I should hasten to add that, all kidding about Yobo aside, I am a confirmed Yoga universalist–I embrace Yoga in all its forms, and believe that each person will generally gravitate to what's right for him or her, as long as they are exposed to it all.

    Bob W. Associate Publisher
    facebook, twitter, linkedIn
    Yoga Demystified, Gita in a Nutshell

    • Edward Staskus says:

      Bob, thanks for reading the story. I think we all need to live in our our time, the world of today, as it is, but there is a lot we can learn from the past, good things like Buddha and what he taught, and horrible things, like the excesses of state power. As much as right now is what matters, we should be aware of the world as it was, and how the construction of our world was factored on that past. Thanks for recommending those other articles, i will take a look at them.

  5. Edward Staskus says:

    Thanks, I will take a look at that.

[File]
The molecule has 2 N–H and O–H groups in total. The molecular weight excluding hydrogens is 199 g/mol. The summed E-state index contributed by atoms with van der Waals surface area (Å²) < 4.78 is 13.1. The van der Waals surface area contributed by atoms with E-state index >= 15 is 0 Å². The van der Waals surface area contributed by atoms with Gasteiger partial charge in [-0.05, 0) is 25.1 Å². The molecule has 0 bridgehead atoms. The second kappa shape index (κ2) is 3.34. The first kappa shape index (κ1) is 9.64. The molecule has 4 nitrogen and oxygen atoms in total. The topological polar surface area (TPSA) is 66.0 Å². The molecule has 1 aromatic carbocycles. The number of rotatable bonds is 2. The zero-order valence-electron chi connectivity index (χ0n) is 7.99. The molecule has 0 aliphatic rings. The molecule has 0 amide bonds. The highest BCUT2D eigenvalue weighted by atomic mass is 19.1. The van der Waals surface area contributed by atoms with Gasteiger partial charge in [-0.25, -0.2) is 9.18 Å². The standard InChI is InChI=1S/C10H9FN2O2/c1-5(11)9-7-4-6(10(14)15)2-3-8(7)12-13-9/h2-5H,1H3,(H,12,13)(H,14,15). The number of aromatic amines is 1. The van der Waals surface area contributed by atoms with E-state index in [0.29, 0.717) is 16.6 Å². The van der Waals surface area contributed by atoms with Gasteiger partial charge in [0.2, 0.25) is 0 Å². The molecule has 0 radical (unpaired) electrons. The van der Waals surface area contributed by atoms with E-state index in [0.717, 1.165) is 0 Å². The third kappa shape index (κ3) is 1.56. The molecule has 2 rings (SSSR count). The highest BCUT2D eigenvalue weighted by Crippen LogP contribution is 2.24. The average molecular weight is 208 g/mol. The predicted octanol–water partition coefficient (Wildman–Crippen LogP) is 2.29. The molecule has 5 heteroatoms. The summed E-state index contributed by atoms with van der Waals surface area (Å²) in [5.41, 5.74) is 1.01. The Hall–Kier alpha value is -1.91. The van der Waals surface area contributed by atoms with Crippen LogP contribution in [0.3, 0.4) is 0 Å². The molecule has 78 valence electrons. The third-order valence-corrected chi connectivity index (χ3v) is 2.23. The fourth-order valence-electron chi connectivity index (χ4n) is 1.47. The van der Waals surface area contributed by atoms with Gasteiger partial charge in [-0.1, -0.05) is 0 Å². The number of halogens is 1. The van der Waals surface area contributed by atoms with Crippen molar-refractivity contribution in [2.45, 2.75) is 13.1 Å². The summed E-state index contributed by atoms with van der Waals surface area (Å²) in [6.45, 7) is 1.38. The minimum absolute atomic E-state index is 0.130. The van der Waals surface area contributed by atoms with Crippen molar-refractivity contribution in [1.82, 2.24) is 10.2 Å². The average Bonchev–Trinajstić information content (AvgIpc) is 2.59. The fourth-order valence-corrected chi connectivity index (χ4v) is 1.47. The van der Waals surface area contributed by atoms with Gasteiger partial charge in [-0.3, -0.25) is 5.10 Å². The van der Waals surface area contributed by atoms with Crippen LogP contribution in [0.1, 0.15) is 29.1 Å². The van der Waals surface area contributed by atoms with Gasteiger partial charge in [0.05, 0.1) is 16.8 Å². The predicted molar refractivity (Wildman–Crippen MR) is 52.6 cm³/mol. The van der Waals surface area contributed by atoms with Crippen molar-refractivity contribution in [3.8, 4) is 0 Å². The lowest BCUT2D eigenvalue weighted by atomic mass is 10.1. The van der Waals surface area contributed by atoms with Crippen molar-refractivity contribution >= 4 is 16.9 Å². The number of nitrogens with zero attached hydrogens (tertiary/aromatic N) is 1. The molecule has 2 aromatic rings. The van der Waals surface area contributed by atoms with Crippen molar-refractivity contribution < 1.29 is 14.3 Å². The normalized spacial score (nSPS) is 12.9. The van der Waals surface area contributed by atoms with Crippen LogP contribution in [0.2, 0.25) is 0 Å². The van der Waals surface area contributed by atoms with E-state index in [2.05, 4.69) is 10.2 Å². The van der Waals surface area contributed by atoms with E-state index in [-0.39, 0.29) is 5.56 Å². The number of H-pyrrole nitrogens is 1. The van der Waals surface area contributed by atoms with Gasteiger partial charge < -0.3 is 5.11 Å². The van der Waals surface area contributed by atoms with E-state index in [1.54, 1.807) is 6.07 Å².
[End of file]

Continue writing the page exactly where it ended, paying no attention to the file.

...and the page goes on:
6. Beej says:

    Love this article. Great job.

  7. cathy says:

    Many use yoga for body fitness- no fault or shame in it.

    I was very bothered by the yoga lady on the bridge, it sets a bad example.. as exhibitionism and of upsetting people that she may jump.

    • Edward Staskus says:

      Cathy, yes, I agree that yoga for fitness is very good. I think it may be the best all-body workout, fitting in just right with the demands of real life, not just for a specific sport. I brought up the lady on the bridge for the reason you mention. It sets a terrible example, and it really does not have anything to do with yoga, not even with asana. It was just a show, a photo op, really.

      • cathy says:

        thank you for responding.